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Cynthia Rosenfeld

Cynthia began her international writing career as the Asia correspondent for Condé Nast Traveler, where she continues to contribute to this day. Her work also appears in Afar,, Financial Times, The New York Times, Robb Report, The Telegraph, Travel+Leisure, and Wallpaper, among others.

Cynthia Rosenfeld's Articles

Photo: Zeph Colombatto

Sound Is at the Core of Musician-Turned-Ceramicist Kansai Noguchi’s Vases and Vessels

From his Tokyo studio, Japanese artist Kansai Noguchi crafts striking, one-of-a-kind ceramic vases, vessels, and painted canvases that make a bold first impression that invite the eye to linger on their mesmerizing visual contrasts. His preference for working in a limited palette is obvious, and is inspired by ceramics of Japan’s Jōmon period (10,500–300 B.C.), considered among the oldest pottery in the world. Noguchi’s approach isn’t just about visual aesthetics; equally present in his pieces is their ability to possess “sounds of music.”

An array of Baudar’s wildcrafted vinegars. (Courtesy Chelsea Green Publishing)

“Culinary Alchemist” Pascal Baudar on the Art of Foraging and the Craft of Vinegar

Pinning a single job title on the award-winning food expert and forager Pascal Baudar is no easy task. A self-described “culinary alchemist” who cans, dries, smokes, ferments, steams, and pickles cactus buds, harvester ants, and other obscure flora and fauna, Baudar is the go-to source for Los Angeles–based chefs Curtis Stone, Josiah Citrin, and Ludovic Lefebvre, as well as cocktail maestros, including Matt Biancaniello, seeking these delicacies. “The majority of chefs use 30 wild ingredients, maximum,” Baudar says. “We deal with four hundred and fifty-six.”

Courtesy Chronicle Books

An Heirloom Masa Supplier Champions the Origins of the Historic Latin American Dough

Many people eat masa—the Spanish word for the maize dough produced from stone-ground corn and used for making corn tortillas, gorditas, tamales, pupusas, and other Latin American staples—with little or no idea that it represents a multibillion-dollar industry, one that relies heavily on environmentally damaging agricultural systems that strip corn of its flavor and health benefits. A game-changing player in the masa world, Jorge Gaviria is the founder and CEO of Masienda, a supplier of heirloom masa, corn, and beans, and the first to create a scalable market for the surplus corn grown by more than 2,000 smallholder subsistence farmers using regenerative practices across more than 30,000 acres throughout Mexico.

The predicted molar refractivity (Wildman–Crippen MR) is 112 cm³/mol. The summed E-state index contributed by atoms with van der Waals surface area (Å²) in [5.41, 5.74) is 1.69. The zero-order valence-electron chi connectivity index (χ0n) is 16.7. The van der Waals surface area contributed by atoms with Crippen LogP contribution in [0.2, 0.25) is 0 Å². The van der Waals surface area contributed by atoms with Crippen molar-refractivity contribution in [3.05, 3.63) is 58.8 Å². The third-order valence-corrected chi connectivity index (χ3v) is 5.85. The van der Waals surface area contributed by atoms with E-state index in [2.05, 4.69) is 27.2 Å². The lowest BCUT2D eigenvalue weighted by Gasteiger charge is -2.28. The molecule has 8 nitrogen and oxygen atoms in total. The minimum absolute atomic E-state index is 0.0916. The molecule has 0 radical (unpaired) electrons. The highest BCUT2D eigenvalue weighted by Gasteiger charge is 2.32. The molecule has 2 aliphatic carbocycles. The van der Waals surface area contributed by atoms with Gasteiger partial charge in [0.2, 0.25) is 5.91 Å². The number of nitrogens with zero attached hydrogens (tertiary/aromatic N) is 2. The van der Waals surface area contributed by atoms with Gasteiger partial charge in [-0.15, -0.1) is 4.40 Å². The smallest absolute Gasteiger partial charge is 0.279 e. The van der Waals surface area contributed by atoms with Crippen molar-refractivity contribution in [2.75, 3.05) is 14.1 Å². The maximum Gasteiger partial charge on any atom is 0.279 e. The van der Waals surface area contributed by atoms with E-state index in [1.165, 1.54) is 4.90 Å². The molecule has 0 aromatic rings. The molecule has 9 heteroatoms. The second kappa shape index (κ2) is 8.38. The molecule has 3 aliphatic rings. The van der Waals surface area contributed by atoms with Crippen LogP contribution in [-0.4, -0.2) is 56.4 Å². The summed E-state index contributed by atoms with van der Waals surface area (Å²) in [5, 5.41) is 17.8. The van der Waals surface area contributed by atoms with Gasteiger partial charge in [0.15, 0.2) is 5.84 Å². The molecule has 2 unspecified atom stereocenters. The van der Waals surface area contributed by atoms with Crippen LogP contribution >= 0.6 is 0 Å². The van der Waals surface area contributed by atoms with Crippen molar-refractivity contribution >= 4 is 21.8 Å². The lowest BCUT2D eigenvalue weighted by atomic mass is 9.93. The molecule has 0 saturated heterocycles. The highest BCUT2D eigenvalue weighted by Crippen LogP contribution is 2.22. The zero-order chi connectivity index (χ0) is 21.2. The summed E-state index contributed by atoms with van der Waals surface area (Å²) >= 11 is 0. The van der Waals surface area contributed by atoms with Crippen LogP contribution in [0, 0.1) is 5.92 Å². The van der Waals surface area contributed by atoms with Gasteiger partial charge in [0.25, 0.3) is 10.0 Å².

Courtesy Artisan Books

The Unsung Virtues of Natural Wine, According to an Expert

Made from grapes alone, organically farmed, then harvested, fermented, aged, and bottled without additives, natural wine “has nothing to hide,” writes Paris-based, British-American wine expert Aaron Ayscough. “It’s wine that seeks to express, in every sip, its traditional and crucial link to nature.” Yet for something so natural, it's a surprisingly complex and contentious topic that divides the wine industry, rooted in its pastoral self-image despite its abundance of chemically altered ingredients and technological manipulation.

Courtesy Salt & Straw

An Edible Perfume Made to Enhance Ice Cream’s Savor

Science estimates that we experience around 80 percent of flavor based on our sense of smell, rather than taste. How then to think about ice cream, beloved but essentially scentless? Even when the ingredients within are highly fragrant—I’m looking at you peanut butter and chocolate—at such low temperatures, the chemicals that would normally provoke human olfactory sensors freeze. Only when ice cream melts on our tongue do flavor aromas that we can taste get released.

Lodi’s braided “Farro Piccolo” loaf. (Courtesy Lodi)

At New York’s Lodi, Braided Bread Tells the Story of Adaptive Reuse

Inspired by the unrushed pleasures of Milanese cafè culture, Uruguayan-born chef Ignacio Mattos opened the restaurant, bakery, and bar Lodi last September at New York City’s Rockefeller Center. There, head baker and pastry chef Louis Volle, who kneaded his way up from starting the bread program at Dean & Deluca to upstate New York’s Blue Hill at Stone Barns to San Francisco’s Tartine, leads a bread and pastry program that celebrates the age-old crafts of milling and baking. A large stone mill—among the first of its kind in Manhattan and visible through a window on Rockefeller Plaza—grinds single-variety grains, such as wheat and rye, into flour for Volle’s delectable baked goods, which rotate through Lodi’s ovens from morning to night.

Rêveuse grower champagne

A “Grower Champagne” Brand Sources Its Wines From Independent Vineyards That Opt for Flavor Over Flash

Twenty years ago, April Siler had a chance encounter with “grower Champagne”—wines made from grapes in the Champagne region of France that are harvested, processed, and bottled by the same estate that grew them. (The category stands apart from Champagne houses, such as Veuve Clicquot, Moët & Chandon, and Dom Pérignon, which typically blend together grapes grown by multiple growers from across the region.) Awed by grower Champagne’s fuller flavor and vibrant, fruity savor, the Melbourne-reared, Brooklyn-based food and beverage executive set out to learn more about the niche sector, and to cultivate a greater U.S. recognition for its production.

Nepalese dhup. (Courtesy Tao Crafts UK)

The Perfumed History of Dhup, Nepal’s Traditional Hand-Rolled Rope Incense